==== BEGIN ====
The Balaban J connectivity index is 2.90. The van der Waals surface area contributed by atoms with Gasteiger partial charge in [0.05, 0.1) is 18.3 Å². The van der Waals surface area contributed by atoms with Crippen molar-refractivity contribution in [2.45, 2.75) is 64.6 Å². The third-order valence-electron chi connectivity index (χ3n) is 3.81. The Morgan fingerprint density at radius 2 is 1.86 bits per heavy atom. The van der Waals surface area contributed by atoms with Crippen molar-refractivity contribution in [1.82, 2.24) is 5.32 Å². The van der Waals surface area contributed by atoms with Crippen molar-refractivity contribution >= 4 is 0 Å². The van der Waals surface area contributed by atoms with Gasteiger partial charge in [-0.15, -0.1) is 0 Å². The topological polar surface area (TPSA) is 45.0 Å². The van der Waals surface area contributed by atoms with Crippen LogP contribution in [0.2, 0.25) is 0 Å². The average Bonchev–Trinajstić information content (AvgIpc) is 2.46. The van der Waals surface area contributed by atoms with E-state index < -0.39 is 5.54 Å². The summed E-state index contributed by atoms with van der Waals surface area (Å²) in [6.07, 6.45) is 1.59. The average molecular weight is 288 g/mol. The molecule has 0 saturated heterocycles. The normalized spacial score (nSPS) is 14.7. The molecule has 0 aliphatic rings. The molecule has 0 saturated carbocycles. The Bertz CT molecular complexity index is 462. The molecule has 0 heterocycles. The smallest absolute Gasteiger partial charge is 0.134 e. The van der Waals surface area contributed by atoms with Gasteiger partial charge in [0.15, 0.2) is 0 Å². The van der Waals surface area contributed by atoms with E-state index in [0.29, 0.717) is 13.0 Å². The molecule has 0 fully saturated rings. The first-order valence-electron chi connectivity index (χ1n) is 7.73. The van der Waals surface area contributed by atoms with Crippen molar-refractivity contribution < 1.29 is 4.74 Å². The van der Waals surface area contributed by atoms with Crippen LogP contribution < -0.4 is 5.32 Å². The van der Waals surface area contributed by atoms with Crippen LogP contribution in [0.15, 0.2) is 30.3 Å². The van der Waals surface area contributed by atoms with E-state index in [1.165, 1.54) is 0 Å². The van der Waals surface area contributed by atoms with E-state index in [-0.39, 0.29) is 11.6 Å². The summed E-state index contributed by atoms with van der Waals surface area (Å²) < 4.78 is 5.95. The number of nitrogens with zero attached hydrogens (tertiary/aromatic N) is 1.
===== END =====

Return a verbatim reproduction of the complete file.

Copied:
The Balaban J connectivity index is 2.90. The van der Waals surface area contributed by atoms with Gasteiger partial charge in [0.05, 0.1) is 18.3 Å². The van der Waals surface area contributed by atoms with Crippen molar-refractivity contribution in [2.45, 2.75) is 64.6 Å². The third-order valence-electron chi connectivity index (χ3n) is 3.81. The Morgan fingerprint density at radius 2 is 1.86 bits per heavy atom. The van der Waals surface area contributed by atoms with Crippen molar-refractivity contribution in [1.82, 2.24) is 5.32 Å². The van der Waals surface area contributed by atoms with Crippen molar-refractivity contribution >= 4 is 0 Å². The van der Waals surface area contributed by atoms with Gasteiger partial charge in [-0.15, -0.1) is 0 Å². The topological polar surface area (TPSA) is 45.0 Å². The van der Waals surface area contributed by atoms with Crippen LogP contribution in [0.2, 0.25) is 0 Å². The average Bonchev–Trinajstić information content (AvgIpc) is 2.46. The van der Waals surface area contributed by atoms with E-state index < -0.39 is 5.54 Å². The summed E-state index contributed by atoms with van der Waals surface area (Å²) in [6.07, 6.45) is 1.59. The average molecular weight is 288 g/mol. The molecule has 0 saturated heterocycles. The normalized spacial score (nSPS) is 14.7. The molecule has 0 aliphatic rings. The molecule has 0 saturated carbocycles. The Bertz CT molecular complexity index is 462. The molecule has 0 heterocycles. The smallest absolute Gasteiger partial charge is 0.134 e. The van der Waals surface area contributed by atoms with Gasteiger partial charge in [0.15, 0.2) is 0 Å². The van der Waals surface area contributed by atoms with E-state index in [0.29, 0.717) is 13.0 Å². The molecule has 0 fully saturated rings. The first-order valence-electron chi connectivity index (χ1n) is 7.73. The van der Waals surface area contributed by atoms with Crippen molar-refractivity contribution < 1.29 is 4.74 Å². The van der Waals surface area contributed by atoms with Crippen LogP contribution < -0.4 is 5.32 Å². The van der Waals surface area contributed by atoms with Crippen LogP contribution in [0.15, 0.2) is 30.3 Å². The van der Waals surface area contributed by atoms with E-state index in [1.165, 1.54) is 0 Å². The van der Waals surface area contributed by atoms with E-state index in [-0.39, 0.29) is 11.6 Å². The summed E-state index contributed by atoms with van der Waals surface area (Å²) < 4.78 is 5.95. The number of nitrogens with zero attached hydrogens (tertiary/aromatic N) is 1.